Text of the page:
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Tuesday, 19 April 2016

Why have our Government got it in for honest motorists and other victims?



If you believed all you heard from the insurance industry and its friends in Government, it would easy to think that anybody who claims compensation is a crook. Time and time again we have seen attacks on the rights of accident victims which are justified on the basis of need to ‘crack down’ on fraud.

In November last year, George Osborne came out with his infamous proposals to raise the small claims limit to £5k, thus depriving most accident victims of the right to recover legal costs. He also pledged to abolish the right to claim any damages for whiplash injuries –


He declared that this was necessary in order to crack down on the fraud and claims culture in motor insurance. So the problem of fraudulent claims is so widespread that the rights of all victims have to be compromised. 

Back in 2014 the ABI said –

‘We are actively working with the insurance industry and the government to eliminate fraudulent and exaggerated claims and make the system more efficient for genuine claimants.’


Those ‘genuine’ claimants are, as ever, the ones who suffer most from these attacks.

In fact there is no evidence of widespread fraud. The Association of Personal Injury Lawyers (APIL) have today used the insurers own figures to illustrate this. According to their President, Jonathan Wheeler – 

“A proper analysis of the insurance industry’s own figures shows that only 0.25 per cent of motor claims are actually proven to be fraudulent. That includes policy-holders over-egging their own claims, or making false declarations when they apply for insurance. Only a fraction of those will be whiplash claims – we don’t know how many for certain, because there are no industry figures on this Yet the government claims that removing the right to compensation for some whiplash claims will fight fraud and reduce car insurance premiums.”


An epidemic of fraudulent claims is as much a myth as the so called compensation culture. The overwhelming majority of claimants are genuine. Like this victim who desribed her experience in a very powerful this week – 


We all want to see an end to dishonest claims. There are already systems in place to achieve this. We have seen a very recently example. This is the case of the claimant who alleged that he was unable to play football whilst tweeting about his achievements in the beautiful game –


He has been found out and dealt with appropriately. We have a criminal justice system to deal with dishonesty.

To attack the rights of all victims is unnecessary, illogical and will not ultimately result in any great drop in insurance premiums.

Friday, 18 March 2016

Sanctions - Express Relief is best!



Apparently it is therapeutic to revisit earlier traumas.

It is hard to believe that it is only two and a half years since the Mitchell litigation changed the world. Who can forget those immortal words of the Lord Dyson, Master of the Rolls –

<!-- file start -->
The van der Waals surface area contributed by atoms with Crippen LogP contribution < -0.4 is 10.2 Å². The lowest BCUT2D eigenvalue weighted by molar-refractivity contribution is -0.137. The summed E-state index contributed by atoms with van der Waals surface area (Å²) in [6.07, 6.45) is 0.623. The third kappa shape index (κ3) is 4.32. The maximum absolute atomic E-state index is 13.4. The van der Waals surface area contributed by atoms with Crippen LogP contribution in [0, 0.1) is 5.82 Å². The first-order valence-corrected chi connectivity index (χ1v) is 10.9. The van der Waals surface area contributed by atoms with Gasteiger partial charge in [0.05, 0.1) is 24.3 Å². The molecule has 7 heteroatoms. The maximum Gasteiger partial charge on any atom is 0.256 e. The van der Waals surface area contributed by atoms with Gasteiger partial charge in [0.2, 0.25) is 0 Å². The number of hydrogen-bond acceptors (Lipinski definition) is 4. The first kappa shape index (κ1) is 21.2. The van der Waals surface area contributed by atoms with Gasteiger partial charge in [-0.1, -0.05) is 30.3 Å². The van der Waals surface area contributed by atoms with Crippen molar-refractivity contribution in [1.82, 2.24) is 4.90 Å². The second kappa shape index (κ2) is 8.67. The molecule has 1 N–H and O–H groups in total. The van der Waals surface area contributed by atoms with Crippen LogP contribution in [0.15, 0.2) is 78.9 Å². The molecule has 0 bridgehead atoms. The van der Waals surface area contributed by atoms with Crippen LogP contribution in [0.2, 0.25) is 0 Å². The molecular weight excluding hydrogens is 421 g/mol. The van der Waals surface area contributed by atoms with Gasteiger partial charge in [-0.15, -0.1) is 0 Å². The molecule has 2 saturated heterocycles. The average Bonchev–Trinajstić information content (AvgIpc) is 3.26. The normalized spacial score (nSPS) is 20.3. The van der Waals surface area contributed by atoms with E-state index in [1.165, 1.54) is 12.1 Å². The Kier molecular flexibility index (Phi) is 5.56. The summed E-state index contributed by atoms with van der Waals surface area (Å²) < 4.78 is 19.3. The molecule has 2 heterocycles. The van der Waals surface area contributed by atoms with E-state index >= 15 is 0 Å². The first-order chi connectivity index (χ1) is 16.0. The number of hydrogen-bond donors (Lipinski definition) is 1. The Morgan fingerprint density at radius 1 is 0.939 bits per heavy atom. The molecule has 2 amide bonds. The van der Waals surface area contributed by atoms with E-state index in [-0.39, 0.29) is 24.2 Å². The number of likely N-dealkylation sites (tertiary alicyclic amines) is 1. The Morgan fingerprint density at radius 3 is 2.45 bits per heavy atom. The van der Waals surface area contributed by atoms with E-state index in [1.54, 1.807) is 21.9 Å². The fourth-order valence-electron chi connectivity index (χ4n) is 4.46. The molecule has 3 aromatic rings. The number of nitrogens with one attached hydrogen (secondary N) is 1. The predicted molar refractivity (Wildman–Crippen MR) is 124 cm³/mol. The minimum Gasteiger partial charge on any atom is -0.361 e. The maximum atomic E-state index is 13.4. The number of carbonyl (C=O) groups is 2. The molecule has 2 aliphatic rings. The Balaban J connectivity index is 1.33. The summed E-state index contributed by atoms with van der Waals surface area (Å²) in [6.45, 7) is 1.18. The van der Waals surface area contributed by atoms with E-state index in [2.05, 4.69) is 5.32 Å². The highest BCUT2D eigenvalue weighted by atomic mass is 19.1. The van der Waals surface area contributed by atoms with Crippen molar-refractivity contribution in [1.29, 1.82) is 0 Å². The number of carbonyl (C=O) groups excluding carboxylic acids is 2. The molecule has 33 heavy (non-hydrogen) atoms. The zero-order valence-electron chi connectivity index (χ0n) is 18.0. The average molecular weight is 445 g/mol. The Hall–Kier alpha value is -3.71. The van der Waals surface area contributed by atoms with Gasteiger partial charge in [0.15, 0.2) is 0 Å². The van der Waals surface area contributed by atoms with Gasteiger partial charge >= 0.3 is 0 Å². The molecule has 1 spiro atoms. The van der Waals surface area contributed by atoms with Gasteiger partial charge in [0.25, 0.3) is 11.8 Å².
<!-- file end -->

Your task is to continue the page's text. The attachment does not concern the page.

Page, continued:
“There now has to be a shift away from exclusively focussing on doing justice in the individual case”. 

We then had the Civil Litigation equivalent of the Reign of Terror. There was the alarming case of Romano where a case was struck out due to a delay of one day advising the court of the outcome of a stay on proceedings. Then there was the action struck out following a delay of 45 minutes. Litigators could be seen wandering wide eyed as they worried about what minor oversight might bring an end to a promising career. As Rod Evans from FOIL famously put it – ‘We haven’t got a clue what we are doing.’


Then we began to come to earth with Denton in 2015. Dyson made it clear that some judges had been a bit over enthusiastic. The Court of Appeal simplified the test for relief from sanctions –

  1. Is the breach serious or significant?
  2. what is the reason for the breach?

Most importantly there was a third factor –


“The important misunderstanding that has occurred is that, if (i) there is a non-trivial
(now serious or significant) breach and (ii) there is no good reason for the breach, the
application for relief from sanctions will automatically fail. That is not so and is not
what the court said in Mitchell: see para 37. Rule 3.9(1) requires that, in every case,the court will consider “all the circumstances of the case, so as to enable it to deal justly with the application”.

Collective sighs of relief could be heard across the nation.

So where are we now? We may be back on planet earth but there is no room for complacency. The way we litigate has still changed.

Some recent cases are helpful –

In O’Connor v Pennine Acute Hospitals [2015] EWCA Civ 1244 the Defendant was refused permission to bring in a new expert on the first day of a trial, which would have led to an adjournment. I think we would all agree with that one. 

More recent cases are clear reminders of the need to stay focussed, particularly in relation to the need to apply promptly for relief.